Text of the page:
Sunday, August 17, 2008

Alaska Sweet Sea Pickles; Pickled Kelp, That Is

I'm a fan of almost anything pickled or preserved (I draw the line at pickled fish products -- I may have Icelandic blood in me, but I can't get behind the pickled fish...). My maternal grandfather (the handsome devil in the picture here) had an incredible garden, and my paternal grandmother had next to no room for a garden but still managed to grow cucumbers and dill sufficient enough to keep the family in pickles for years and years. Pickling is frugal and sensible -- put away tasty, healthy fruits and veg to be used when there's nothing fresh to be had. No surprise, then, to find pickle recipes in Alaska "Sourdough" Cookin'.
Alaska Sweet Sea Pickles

4 lbs. bulb kelp
1 cup salt
2 gallons water
1/2 tsp. alum
3 1/2 cup sugar
1 pint white vinegar
1/2 tsp. oil of cloves*
1/2 tsp. oil of cinnamon*
2 quarts water

Cut kelp in 12-in. lengths and split bulbs. Remove dark surface layer with a vegetable parer. Soak kelp in a brine solution (1 cup salt to 2 gallons water) for 2 hours. Care must be taken to keep kelp covered with brine. Remove kelp from brine and wash thoroughly with cold water. Cut kelp into 1-in. cubes and soak in alum solution (1/2 tsp. alum to 2 qts. cold water) for 15 minutes. Drain and wash in cold water: drain again. Place kelp in enamel kettle and cover with boiling water. Cook only until kelp can be pierced with a fork. Drain.

Combine sugar, vinegar, and oils; boil 2 minutes; pour over cooked kelp. Let stand overnight in the enamel kettle or a crock. In the morning, drain off and save the syrup; reheat kelp to boiling point. Pour syrup back over the kelp and allow to stand 24 hours. The third morning, heat both kelp and syrup to the boiling point; seal immediately in hot sterilized jars. Makes 3 pints.

* When oil of cinnamon or cloves are used, kelp cubes remain clear and almost transparent. A small amount of green food coloring may be used to make a brighter product. If whole spices are used, tie them in a small bag.

This sounds interesting, and, yes, even tasty. I don't think I'd use it for my favorite pickle dish (peanut butter and pickle sandwiches ... yum!), but can see having it with grilled fish or chicken. Methow Valley Herbs has more direct experience with using kelp pickles, and also has tips on how to harvest it.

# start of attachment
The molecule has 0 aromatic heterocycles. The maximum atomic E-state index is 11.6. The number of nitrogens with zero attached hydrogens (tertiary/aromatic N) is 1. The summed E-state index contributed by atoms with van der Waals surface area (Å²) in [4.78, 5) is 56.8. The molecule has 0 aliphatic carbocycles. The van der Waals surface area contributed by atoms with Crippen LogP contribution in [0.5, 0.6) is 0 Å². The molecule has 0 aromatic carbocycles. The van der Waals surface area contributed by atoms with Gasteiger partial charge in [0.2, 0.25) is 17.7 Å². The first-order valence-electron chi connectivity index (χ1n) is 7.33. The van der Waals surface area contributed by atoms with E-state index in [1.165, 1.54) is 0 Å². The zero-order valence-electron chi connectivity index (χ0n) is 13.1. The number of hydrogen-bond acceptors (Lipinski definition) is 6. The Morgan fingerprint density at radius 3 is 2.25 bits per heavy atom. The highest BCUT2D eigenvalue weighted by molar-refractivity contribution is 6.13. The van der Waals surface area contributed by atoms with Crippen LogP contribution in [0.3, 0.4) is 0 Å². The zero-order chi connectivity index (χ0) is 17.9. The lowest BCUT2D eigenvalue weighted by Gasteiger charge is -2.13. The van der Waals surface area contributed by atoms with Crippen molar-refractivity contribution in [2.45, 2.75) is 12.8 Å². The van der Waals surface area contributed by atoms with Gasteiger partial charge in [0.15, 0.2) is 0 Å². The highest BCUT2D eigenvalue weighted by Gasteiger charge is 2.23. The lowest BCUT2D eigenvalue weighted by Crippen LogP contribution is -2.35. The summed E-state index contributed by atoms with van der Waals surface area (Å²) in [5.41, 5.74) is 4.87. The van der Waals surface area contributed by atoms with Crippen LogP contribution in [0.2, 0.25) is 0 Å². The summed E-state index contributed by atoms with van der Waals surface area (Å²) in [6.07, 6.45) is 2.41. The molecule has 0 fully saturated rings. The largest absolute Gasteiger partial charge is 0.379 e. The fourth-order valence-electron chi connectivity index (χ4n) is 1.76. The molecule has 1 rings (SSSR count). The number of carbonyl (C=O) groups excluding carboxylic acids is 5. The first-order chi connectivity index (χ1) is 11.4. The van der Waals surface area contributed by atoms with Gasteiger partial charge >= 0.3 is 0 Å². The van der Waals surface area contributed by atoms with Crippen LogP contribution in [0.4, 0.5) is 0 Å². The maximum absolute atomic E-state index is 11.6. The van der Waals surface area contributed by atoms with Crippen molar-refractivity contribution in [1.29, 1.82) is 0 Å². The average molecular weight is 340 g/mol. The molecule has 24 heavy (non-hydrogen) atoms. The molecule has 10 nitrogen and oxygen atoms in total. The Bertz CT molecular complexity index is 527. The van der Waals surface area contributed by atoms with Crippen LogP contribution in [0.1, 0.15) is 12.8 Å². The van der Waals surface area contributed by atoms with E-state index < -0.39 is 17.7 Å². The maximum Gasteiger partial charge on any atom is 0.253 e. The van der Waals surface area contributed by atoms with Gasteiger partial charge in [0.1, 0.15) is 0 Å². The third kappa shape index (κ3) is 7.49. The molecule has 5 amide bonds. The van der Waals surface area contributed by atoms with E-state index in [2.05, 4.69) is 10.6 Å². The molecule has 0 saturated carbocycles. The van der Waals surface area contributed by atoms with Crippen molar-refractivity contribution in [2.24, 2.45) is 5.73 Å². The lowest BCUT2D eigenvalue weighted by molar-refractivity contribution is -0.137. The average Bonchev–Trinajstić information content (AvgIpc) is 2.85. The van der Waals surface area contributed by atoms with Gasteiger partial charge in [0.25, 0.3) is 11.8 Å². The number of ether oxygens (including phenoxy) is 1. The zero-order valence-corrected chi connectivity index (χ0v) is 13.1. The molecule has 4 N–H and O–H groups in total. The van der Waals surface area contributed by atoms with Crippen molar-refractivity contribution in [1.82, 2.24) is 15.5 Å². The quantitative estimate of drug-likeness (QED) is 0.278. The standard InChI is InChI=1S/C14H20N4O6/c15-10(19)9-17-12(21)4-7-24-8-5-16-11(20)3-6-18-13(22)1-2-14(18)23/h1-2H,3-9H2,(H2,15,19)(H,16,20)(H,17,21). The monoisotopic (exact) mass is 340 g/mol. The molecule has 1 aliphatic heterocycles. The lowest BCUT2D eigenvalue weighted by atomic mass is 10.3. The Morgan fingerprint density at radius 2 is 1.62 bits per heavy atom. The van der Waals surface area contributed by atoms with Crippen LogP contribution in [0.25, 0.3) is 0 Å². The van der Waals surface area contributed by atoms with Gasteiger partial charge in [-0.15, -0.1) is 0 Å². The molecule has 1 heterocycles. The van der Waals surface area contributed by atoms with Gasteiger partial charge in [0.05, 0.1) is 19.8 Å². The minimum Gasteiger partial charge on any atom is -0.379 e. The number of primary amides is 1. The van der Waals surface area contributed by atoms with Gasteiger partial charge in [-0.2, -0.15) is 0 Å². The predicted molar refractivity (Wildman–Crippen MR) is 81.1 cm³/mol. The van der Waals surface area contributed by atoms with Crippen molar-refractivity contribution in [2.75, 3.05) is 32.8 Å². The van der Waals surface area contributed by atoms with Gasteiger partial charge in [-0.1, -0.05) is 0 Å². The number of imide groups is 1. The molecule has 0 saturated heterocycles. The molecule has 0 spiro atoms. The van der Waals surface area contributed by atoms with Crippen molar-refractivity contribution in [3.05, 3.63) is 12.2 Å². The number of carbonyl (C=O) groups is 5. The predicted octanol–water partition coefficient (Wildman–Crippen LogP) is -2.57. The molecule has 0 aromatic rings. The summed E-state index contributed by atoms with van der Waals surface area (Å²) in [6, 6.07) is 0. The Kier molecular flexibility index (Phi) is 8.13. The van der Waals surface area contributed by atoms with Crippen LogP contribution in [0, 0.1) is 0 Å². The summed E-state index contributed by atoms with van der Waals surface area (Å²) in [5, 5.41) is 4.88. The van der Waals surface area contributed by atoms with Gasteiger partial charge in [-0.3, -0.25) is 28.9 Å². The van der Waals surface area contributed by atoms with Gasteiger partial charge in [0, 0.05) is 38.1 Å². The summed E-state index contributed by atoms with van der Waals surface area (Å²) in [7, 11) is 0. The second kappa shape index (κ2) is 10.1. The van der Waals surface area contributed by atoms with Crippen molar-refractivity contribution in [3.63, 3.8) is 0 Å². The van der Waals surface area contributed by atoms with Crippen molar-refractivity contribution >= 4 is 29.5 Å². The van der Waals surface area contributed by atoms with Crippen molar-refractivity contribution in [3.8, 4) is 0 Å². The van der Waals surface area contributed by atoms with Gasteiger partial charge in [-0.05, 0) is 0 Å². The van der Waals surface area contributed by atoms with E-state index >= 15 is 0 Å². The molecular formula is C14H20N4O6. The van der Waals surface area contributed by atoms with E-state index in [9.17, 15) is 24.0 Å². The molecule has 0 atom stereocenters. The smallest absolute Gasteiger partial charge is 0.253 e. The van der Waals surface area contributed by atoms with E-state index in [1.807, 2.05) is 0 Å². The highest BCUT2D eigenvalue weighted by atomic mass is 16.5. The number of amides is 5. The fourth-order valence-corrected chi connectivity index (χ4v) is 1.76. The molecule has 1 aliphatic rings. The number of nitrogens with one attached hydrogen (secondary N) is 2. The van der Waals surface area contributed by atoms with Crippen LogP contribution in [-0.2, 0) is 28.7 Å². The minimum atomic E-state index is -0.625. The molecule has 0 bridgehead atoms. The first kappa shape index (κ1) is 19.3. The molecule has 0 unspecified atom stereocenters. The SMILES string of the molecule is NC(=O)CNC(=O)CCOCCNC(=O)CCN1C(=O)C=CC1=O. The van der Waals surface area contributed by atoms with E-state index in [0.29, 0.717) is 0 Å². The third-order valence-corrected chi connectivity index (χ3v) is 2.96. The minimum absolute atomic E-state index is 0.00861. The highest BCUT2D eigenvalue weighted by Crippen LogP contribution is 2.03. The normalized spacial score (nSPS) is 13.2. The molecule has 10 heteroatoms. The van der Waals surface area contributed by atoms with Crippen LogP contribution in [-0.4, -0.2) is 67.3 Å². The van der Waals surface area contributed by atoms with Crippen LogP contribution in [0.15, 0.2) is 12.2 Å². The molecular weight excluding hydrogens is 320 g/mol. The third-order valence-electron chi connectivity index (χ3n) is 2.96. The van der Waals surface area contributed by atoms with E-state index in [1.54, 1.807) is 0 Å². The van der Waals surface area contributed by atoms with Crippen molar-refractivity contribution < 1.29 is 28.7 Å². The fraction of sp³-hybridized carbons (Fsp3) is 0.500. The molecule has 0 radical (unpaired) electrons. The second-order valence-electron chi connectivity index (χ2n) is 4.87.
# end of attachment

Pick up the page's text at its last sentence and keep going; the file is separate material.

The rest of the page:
Chefly Husband expressed some surprise over pickled kelp; I told him it was the bulbs, and then I remembered that I'm an Oregon Coast transplant, whereas he's a Lake Michigan transplant -- his childhood didn't involve kelp washed up on shore.

Most pickle recipes these days won't include alum; it was used to crisp up less-than-perfect vegetables. In my household, growing up, alum served an entirely different purpose: Momma put it in our homemade play dough to make sure we wouldn't eat it. Generally speaking, I'd say "skip the alum, if you like;" however, I think of kelp as not-exactly-crisp, so if you have access to alum, I'd use it. The folks at Methow Valley Herbs suggest that you can use grape leaves instead, which sounds like a worthy substitute.


  1. Just this week, I overheard trained food preservation specialists at the Extension office talking about alum. They said that there's been studies done and there's no proof that using alum makes for a criper pickle (but that if you want to use it, go ahead).

    The marine biology geek in me got curious - is the kelp in this recipe the kind we have off Oregon or some other variety. A quick search of the internt shows that bulb kelp is another name for bull kelp, the kind we remember from our beachcombing days.

  2. I love that my sister works at Extension.

    Yes, I'd assume that bulb kelp and bull kelp are the same thing -- same coast, same bulby bladdery floats....

  3. ever hear of a chow chow recipe using bull kelp? If so do you have a recipe?